The crowd cheered for the winner, but they cheered most for a lonely rider caught somewhere in the dead space between the frontrunners and those who were getting lapped on the tail end. Every time he came around, everyone lost their minds. “He probably thinks the crowd is cheering for everyone like this,” I said to Caleb. But then he came around during the cool down lap, and slapped high-fives to the hands that reached out over the barricade at him. He was the only rider out of 200 who acknowledged that the crowd existed. It was a mutual admiration society sort of thing.
The winners were posted online today, but I didn’t recognize any of their pictures. Give me the color of their Spandex, or their bike frames, and it would have been different. I Google-stalked the top five ranked riders, and found they were even more precious than I could have hoped. Four out of five had blogs; one posted pictures of his girlfriend reading The New Yorker.
After the race, the crowd bled onto Van Brunt Street which even on a normal Saturday night, is pretty sleepy. Red Hook is cool, but super inaccessible. Without a bike, it takes hours to get there via public transportation, even from other neighborhoods in Brooklyn. On the side road leading to the main strip, there were ice cream sandwich vendors and taco food trucks, and even a fucking light installation. By the time we arrived, the crowds at the two neighborhood bars — the Ice House and Bait & Tackle — were ten deep. I felt a brief flash of ownership — “All of you fuckers are at MY spot,” I wanted to tell them, given that the Ice House is actually quite literally where my best friend David Everitt Howe lives 75% of the time — but realized quickly how soon the sentiment would make me feel like any other blowhard Brooklyn hipster.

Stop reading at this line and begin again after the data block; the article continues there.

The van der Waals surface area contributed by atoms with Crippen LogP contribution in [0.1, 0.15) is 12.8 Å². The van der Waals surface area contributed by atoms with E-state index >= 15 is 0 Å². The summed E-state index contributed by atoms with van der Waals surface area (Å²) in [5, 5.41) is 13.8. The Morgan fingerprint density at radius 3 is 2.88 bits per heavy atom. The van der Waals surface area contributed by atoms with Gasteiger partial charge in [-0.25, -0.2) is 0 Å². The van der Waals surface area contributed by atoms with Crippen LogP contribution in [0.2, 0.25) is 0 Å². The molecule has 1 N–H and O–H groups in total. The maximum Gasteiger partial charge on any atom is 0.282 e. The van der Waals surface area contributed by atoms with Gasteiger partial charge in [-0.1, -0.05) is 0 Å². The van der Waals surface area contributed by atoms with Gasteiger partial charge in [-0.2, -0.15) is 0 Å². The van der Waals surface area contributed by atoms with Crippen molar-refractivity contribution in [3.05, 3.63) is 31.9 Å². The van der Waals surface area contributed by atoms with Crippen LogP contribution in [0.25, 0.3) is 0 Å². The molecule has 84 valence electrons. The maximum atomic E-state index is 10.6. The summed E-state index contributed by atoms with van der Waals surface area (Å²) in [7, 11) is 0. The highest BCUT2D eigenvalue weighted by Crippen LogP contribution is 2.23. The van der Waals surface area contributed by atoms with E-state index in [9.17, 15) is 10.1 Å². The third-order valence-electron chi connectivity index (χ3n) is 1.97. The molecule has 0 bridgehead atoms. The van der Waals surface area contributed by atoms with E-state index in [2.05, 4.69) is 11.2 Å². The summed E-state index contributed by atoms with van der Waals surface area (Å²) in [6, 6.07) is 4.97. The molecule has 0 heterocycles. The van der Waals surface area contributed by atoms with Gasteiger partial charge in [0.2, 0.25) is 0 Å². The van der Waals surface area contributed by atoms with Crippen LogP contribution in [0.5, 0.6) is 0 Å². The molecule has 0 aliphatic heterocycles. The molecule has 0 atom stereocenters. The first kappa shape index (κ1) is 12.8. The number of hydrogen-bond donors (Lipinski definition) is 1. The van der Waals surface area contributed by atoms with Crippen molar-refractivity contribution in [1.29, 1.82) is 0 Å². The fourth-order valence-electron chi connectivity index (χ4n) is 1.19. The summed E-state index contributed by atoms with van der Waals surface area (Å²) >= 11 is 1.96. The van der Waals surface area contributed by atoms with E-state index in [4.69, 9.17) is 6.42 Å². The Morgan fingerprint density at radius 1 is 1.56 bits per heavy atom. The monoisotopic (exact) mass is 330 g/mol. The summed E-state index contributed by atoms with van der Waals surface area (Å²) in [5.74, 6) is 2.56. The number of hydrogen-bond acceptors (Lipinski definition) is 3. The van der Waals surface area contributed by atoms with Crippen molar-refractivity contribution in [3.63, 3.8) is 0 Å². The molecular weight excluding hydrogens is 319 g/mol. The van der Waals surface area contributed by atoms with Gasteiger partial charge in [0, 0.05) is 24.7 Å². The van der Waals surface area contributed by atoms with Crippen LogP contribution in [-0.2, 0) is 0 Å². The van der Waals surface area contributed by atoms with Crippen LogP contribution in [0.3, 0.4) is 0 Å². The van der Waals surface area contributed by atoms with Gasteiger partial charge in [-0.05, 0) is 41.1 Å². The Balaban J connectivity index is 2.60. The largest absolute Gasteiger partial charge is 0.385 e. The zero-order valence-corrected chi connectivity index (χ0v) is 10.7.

So Caleb and I went back to our car. Next to where we had parked, there was a party raging inside of a warehouse. I tried to peek my head in to see what was going on, but was blocked by a bouncer carrying a clipboard with a guest list.